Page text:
Police returned to the home Oct. 2 this year, once again in response to a call from Zina Haughton. Upon their arrival, they reported bruises on her face although she denied being assaulted by her husband, who was not home at the time of their arrival. She was granted a four-year restraining order against Radcliffe Haughton on Oct. 8, and last Thursday a court issued an injunction barring him from possessing firearms.

Ms. Hattery says the narrative is “very typical” of intimate partner abuse that ends in homicide.

“Victims are often afraid to tell the truth about what is happening. They are afraid [the batterer] has a gun, so they are trying to de-escalate the situation,” she says. “One thing we know is [the homicide] often occurs when victims try to leave a relationship.”

Also troublesome are data that show, in most cases, there is little accountability for those facing charges related to domestic violence. Oftentimes the charges are dropped – as was the case with Haughton – or defendants are assigned to an intervention program that addresses ancillary issues like anger management or substance abuse.

Hattery’s research shows that, in most counties across the US, more than half of those with domestic violence convictions complete just half the sessions, while nearly half don’t bother to show up at all.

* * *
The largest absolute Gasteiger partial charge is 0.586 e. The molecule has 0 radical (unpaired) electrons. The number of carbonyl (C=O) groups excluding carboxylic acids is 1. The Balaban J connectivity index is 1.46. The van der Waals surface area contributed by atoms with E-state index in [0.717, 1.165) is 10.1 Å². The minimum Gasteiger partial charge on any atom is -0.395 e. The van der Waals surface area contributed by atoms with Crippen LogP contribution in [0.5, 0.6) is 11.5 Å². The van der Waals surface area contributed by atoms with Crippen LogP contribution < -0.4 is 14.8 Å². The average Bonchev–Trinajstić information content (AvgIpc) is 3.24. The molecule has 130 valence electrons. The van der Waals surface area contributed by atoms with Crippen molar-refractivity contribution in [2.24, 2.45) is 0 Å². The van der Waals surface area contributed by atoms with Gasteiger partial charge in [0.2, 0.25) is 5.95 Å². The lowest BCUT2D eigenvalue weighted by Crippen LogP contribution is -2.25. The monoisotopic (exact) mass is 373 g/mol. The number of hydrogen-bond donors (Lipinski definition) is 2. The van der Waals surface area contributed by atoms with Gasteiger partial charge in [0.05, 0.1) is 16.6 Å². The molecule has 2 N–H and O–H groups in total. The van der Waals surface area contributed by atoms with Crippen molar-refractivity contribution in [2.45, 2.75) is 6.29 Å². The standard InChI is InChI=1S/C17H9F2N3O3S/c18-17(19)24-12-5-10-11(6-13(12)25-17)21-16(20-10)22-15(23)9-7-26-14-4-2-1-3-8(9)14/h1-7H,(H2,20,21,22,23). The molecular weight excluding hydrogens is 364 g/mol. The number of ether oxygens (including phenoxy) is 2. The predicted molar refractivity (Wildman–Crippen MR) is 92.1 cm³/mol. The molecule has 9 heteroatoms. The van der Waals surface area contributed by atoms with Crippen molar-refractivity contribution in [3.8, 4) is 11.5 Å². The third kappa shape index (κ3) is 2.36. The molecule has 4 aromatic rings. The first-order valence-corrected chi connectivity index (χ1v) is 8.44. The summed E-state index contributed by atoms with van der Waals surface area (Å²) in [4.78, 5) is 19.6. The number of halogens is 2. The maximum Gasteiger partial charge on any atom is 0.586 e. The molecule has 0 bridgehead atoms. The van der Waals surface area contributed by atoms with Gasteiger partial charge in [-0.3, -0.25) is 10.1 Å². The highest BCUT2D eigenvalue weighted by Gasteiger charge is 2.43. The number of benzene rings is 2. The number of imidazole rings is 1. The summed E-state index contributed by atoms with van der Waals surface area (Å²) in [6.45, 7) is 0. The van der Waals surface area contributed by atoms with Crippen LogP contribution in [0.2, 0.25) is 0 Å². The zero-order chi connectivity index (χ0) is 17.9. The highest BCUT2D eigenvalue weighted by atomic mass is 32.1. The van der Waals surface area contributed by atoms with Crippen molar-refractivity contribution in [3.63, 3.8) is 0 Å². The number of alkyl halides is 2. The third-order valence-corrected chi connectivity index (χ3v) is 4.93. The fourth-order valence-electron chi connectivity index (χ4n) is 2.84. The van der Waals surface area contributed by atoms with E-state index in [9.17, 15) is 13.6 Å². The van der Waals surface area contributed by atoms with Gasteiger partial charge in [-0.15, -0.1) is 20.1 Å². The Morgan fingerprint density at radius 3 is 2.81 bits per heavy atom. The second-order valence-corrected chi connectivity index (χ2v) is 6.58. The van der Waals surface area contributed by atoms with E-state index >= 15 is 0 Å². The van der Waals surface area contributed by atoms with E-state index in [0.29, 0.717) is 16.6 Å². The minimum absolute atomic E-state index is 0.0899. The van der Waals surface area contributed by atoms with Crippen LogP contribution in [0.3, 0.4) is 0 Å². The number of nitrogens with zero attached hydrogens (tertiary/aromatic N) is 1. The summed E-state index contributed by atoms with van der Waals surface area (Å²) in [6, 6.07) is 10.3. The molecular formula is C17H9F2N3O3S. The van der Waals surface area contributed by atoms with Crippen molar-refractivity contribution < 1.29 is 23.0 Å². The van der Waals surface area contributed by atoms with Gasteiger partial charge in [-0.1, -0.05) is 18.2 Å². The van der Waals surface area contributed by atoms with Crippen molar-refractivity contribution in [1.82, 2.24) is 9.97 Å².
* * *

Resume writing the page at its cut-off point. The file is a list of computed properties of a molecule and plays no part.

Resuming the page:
The severity of punishment depends on the awareness of the court system addressing each case, says Hattery.

“It is very locally dependent: In communities where you have a lot of activism from organizations fighting domestic violence, you have a lot of support inside the local justice system. In counties where there’s not a lot of traction, there’s not nearly enough of a response,” she says. “A lot of people walk around with a sanitized version of [domestic violence], I don’t think they truly understand the depths of it. If they did, it would be hard for most decent people to turn away.”

Another factor working against Zina Haughton was her gender. Most victims of intimate partner violence are women, according to a 2010 study by the National Center for Injury Prevention and Control in Atlanta that found about 1 in 4 women (24.3 percent) and 1 in 7 men (13.8 percent) have experienced severe physical violence by an intimate partner.

The 2010 annual crime report published by the Federal Bureau of Investigation found that 4.6 percent of homicide victims that year were wives, compared with 1 percent of husbands. The same dynamic is true of girlfriends to boyfriends: 3.8 percent to 1 percent. Data for 2011 has not yet been released.

Years ago the gap was tighter, but what helped lower victim rates for men was the emergence of domestic abuse outreach organizations that women seek out for safety, says Katherine van Wormer, who teaches social work at the University of Northern Iowa in Cedar Falls and who has written on domestic abuse.

“The homicide rate numbers were about equal before the days of women’s shelters and hotlines. The women often acted in self-defense because they were scared to death. Now there’s an alternative [to homicide] for women,” Ms. van Wormer says.

Zina Haughton wrote that her husband thought she was unfaithful and described the threats as both physical and verbal in her application for the restraining order, filed in the circuit court for Milwaukee County and dated Oct. 8.

“His threats terrorize my every waking moment,” she wrote, saying he threatened to throw acid at her or burn her and her family with gas. “He said he would kill me if I left him or ever contacted the police.”